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A top-venting blank firing gun
By Adrian Goldberg & Paul Grant
File on 4

Converted handguns – originally designed to fire blanks – are currently responsible for more shooting incidents in the UK than “real” handguns.

Police figures reveal there were 64 discharges from converted models in 2023, compared with 42 from real equivalent weapons.

Converted handguns were responsible for four deaths and 17 serious injuries.

A government ballistics expert says the issue is “a top-line threat priority”.

The National Police Chiefs’ Council (NPCC) – which provided the provisional figures in response to a Freedom of Information request from BBC’s File On 4 – says there were also seven incidents in 2023 in which a converted sub-machine gun was fired.

Blank firing guns are produced for a number of reasons – such as for use in theatre or film, as starting pistols, or at firearms’ demonstration events.

Instead of firing bullets, they use cartridges filled with gunpowder, which make a gun-like noise and a spark.

“The issue is that they look like the real thing,” says Gregg Taylor, who is forensic technical lead at the National Ballistics Intelligence Service (Nabis), which analyses firearms discharges for all 45 UK police forces.

“Sometimes they even include genuine parts from genuine weapons,” he adds. “Therefore you’ve got 90% of what you already need to then go on – and do the extra 10% to convert.”

Blank firing guns are categorised by the way they discharge or “vent” gunpowder fumes – at the front of the weapon, or, at the top or side.

“Forward-venting” guns closely resemble authentic firearms, and have been banned in the UK for several years because they are regarded as too easy to convert. They are widely available in some EU countries, and sometimes smuggled into the UK.

“Top-venting” or “side-venting” blank guns are legal to buy in the UK for anyone over the age of 18, as they have solid barrels and are considered more difficult to convert.

However, in recent years, there has been a rise in the number of weapons converted from top- or side-venting blank guns.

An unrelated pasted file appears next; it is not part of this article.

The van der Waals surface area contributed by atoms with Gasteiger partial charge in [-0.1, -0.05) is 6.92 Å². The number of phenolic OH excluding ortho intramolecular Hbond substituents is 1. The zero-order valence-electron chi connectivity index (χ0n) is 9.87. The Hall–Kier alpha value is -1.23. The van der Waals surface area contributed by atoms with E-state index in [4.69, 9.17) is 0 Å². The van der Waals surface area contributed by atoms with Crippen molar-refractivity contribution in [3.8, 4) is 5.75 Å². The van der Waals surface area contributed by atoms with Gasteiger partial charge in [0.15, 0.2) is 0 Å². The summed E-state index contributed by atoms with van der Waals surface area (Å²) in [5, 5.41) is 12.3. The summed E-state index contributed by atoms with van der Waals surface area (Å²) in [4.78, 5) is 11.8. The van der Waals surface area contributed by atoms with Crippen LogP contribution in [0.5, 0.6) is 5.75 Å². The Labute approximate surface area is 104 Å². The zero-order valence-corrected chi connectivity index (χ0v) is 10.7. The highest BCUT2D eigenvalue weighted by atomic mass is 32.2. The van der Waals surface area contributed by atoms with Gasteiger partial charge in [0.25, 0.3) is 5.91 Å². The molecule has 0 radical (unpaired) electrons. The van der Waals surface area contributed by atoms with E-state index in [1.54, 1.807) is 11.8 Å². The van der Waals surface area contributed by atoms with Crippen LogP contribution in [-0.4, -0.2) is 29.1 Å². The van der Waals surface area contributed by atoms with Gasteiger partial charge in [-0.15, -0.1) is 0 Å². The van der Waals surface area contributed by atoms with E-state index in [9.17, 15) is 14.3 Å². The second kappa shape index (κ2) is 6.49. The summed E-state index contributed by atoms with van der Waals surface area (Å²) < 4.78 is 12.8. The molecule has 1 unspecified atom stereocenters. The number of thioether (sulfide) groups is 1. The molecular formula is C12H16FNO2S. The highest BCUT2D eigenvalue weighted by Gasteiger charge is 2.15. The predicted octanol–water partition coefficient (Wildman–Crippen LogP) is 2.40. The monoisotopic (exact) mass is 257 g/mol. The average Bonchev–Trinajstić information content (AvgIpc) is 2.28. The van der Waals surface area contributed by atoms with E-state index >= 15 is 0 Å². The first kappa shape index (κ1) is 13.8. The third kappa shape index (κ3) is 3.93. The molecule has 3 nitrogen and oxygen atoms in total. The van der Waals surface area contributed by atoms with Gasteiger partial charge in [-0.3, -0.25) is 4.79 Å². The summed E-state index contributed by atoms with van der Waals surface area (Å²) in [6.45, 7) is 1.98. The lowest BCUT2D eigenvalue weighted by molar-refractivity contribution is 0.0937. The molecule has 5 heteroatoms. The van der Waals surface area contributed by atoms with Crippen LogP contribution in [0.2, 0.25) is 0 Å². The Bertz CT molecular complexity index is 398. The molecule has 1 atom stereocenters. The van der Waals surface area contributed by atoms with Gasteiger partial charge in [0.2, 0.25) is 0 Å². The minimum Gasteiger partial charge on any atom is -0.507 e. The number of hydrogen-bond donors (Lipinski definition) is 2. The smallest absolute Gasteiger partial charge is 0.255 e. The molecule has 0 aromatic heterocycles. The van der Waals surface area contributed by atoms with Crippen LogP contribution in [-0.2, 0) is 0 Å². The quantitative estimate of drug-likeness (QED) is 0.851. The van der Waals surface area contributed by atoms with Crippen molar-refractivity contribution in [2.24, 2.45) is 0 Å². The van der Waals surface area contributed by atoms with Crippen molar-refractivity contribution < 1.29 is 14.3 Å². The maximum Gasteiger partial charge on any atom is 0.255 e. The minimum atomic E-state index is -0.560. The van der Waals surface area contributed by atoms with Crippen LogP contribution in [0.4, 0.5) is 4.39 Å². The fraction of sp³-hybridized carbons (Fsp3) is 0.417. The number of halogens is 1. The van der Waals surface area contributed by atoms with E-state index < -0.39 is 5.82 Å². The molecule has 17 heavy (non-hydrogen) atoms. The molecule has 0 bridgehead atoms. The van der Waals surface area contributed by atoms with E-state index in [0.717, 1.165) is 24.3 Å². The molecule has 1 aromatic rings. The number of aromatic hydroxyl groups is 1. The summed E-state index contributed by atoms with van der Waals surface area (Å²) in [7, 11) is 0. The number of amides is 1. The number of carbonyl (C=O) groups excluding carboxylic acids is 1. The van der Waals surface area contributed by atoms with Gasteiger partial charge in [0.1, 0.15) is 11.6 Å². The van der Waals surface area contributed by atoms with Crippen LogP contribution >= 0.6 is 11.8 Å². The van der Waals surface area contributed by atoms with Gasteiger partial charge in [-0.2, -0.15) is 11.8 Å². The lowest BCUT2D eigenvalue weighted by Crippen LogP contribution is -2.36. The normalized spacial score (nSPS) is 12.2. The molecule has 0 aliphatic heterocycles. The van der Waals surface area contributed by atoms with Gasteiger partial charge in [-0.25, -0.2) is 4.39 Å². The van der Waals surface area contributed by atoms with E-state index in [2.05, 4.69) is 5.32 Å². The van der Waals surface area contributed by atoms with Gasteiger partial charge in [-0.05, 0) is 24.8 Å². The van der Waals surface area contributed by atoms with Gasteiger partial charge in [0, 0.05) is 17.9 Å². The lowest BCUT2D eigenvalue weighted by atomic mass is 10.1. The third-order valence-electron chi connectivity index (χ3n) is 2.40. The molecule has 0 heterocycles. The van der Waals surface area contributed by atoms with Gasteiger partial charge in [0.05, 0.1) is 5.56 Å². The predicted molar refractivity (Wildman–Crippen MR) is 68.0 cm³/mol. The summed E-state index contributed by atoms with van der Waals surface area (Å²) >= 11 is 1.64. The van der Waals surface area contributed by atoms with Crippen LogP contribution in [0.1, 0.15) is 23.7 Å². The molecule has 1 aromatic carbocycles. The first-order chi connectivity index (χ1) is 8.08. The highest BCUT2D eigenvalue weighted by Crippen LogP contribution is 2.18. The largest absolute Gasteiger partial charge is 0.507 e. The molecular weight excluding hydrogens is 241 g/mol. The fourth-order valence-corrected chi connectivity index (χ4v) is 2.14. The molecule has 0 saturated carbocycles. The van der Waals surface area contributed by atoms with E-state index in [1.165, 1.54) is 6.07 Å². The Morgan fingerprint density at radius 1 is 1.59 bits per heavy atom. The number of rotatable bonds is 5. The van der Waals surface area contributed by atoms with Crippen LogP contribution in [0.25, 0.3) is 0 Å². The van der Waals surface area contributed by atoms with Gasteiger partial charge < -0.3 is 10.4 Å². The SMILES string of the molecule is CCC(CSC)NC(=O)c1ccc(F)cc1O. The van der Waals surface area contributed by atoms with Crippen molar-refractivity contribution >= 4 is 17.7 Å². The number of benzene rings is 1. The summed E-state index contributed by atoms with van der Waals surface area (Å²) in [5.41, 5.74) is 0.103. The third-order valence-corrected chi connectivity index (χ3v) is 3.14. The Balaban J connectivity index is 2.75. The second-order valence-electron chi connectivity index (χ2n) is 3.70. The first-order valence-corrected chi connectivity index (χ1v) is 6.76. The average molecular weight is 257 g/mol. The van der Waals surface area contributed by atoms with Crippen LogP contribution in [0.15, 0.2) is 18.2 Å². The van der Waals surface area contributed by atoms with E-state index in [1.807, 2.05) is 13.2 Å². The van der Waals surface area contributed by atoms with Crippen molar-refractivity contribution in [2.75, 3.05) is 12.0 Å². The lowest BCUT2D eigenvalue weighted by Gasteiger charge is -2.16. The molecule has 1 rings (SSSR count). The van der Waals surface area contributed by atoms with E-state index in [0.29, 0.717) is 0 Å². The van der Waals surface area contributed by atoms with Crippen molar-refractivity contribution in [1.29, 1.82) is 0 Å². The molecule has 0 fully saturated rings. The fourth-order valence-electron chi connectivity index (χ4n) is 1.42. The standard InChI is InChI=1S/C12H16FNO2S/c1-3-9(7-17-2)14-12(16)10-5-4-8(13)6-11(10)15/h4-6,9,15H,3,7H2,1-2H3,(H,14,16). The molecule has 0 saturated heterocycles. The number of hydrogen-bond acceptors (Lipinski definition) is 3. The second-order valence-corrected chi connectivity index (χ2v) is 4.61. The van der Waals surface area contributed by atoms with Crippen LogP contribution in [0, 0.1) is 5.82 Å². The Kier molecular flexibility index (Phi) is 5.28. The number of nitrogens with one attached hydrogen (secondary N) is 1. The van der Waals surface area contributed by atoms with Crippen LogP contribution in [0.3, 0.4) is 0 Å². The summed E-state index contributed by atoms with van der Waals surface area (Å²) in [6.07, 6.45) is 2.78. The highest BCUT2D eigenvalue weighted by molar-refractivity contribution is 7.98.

“There is a downward trend with original weapons and an upward trend of converted weapons,” says Taylor. “And for the first time in a while now, we’ve seen converted weapons overtake the use of original weapons.”

Ballistics expert Gregg Taylor says the issue of converted weapons is a “top-line threat priority”

File on 4 bought a top-venting blank firearm – which is based on a real handgun – for £99.99 from an online retailer, which only requested proof of age.

Reformed criminal Sicarius McGrath, who once ran an illegal gun factory in Liverpool, assessed the weapon for the programme, and said that he was surprised – and concerned – at how easy it would be to adapt.

“There’s no doubt in my mind that I could convert that within half an hour,” he said.

McGrath explained that once he got to know the weapon, he would be able to reduce the conversion time to just 15 or 20 minutes, using readily available tools.

Lethal Weapons: The Blank-Firing Guns Converted to Kill

Guns that fire blanks are being converted into deadly weapons by criminals. The National Ballistics Intelligence Service says their use currently exceeds the use of real guns.

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Forty-five blank firing guns identical to the ones we bought were seized by West Midlands Police in 2021, from an organised crime gang which was converting them into live guns.

Simon West, executive director of the Gun Trade Association, maintains that there are legitimate uses for blank firing guns, such as bird scaring.

He says this is because the Department for the Environment, Farming and Rural Affairs does not allow farmers to shoot birds unless they have tried other methods of scaring them away from crops.

“That has meant quite a lot of people have had to get hold of blank firers,” he says.

Blank-firing guns are used in theatre and film – and as starting pistols

However, Prof Peter Squires, a criminologist who works with the National Crime Agency, says he is “profoundly sceptical” of the claim. “The idea that someone has to go out and pull a trigger repeatedly to scare birds is quite farcical,” he says.

Prof Squires believes that a stop should be put to the the production, manufacture and distribution of guns that “have no legitimate purpose and are potentially convertible into lethal weapons”.

The Home Office says it is working to “mitigate the threat of criminally convertible blank-firing firearms entering the UK”.

It also says that it is keeping firearms controls under constant review to address evolving threats.

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